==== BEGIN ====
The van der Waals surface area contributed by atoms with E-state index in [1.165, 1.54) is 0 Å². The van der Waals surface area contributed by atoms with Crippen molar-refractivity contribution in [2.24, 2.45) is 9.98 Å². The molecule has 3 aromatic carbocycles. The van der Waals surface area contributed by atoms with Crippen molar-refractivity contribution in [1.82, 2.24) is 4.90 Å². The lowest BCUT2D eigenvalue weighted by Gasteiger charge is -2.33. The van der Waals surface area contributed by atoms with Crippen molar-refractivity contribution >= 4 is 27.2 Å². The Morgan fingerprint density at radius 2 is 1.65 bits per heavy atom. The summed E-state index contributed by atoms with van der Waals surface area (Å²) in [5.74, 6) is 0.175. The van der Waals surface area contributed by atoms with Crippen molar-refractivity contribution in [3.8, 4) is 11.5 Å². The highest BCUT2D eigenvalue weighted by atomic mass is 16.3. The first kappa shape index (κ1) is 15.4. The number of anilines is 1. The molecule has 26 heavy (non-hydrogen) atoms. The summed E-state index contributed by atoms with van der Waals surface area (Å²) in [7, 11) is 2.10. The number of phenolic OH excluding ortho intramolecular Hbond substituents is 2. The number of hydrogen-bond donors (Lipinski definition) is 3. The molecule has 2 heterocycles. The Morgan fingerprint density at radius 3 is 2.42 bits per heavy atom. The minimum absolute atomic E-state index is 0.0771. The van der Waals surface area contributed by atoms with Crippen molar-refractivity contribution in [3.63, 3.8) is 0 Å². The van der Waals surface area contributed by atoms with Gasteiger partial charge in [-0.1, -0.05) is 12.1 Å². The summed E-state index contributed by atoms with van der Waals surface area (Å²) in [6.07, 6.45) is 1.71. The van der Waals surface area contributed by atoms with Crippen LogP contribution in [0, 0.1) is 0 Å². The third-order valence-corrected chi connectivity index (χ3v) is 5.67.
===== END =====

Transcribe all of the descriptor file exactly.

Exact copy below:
The van der Waals surface area contributed by atoms with E-state index in [1.165, 1.54) is 0 Å². The van der Waals surface area contributed by atoms with Crippen molar-refractivity contribution in [2.24, 2.45) is 9.98 Å². The molecule has 3 aromatic carbocycles. The van der Waals surface area contributed by atoms with Crippen molar-refractivity contribution in [1.82, 2.24) is 4.90 Å². The lowest BCUT2D eigenvalue weighted by Gasteiger charge is -2.33. The van der Waals surface area contributed by atoms with Crippen molar-refractivity contribution >= 4 is 27.2 Å². The Morgan fingerprint density at radius 2 is 1.65 bits per heavy atom. The summed E-state index contributed by atoms with van der Waals surface area (Å²) in [5.74, 6) is 0.175. The van der Waals surface area contributed by atoms with Crippen molar-refractivity contribution in [3.8, 4) is 11.5 Å². The highest BCUT2D eigenvalue weighted by atomic mass is 16.3. The first kappa shape index (κ1) is 15.4. The number of anilines is 1. The molecule has 26 heavy (non-hydrogen) atoms. The summed E-state index contributed by atoms with van der Waals surface area (Å²) in [7, 11) is 2.10. The number of phenolic OH excluding ortho intramolecular Hbond substituents is 2. The number of hydrogen-bond donors (Lipinski definition) is 3. The molecule has 2 heterocycles. The Morgan fingerprint density at radius 3 is 2.42 bits per heavy atom. The minimum absolute atomic E-state index is 0.0771. The van der Waals surface area contributed by atoms with Crippen molar-refractivity contribution in [3.63, 3.8) is 0 Å². The van der Waals surface area contributed by atoms with Gasteiger partial charge in [-0.1, -0.05) is 12.1 Å². The summed E-state index contributed by atoms with van der Waals surface area (Å²) in [6.07, 6.45) is 1.71. The van der Waals surface area contributed by atoms with Crippen LogP contribution in [0, 0.1) is 0 Å². The third-order valence-corrected chi connectivity index (χ3v) is 5.67.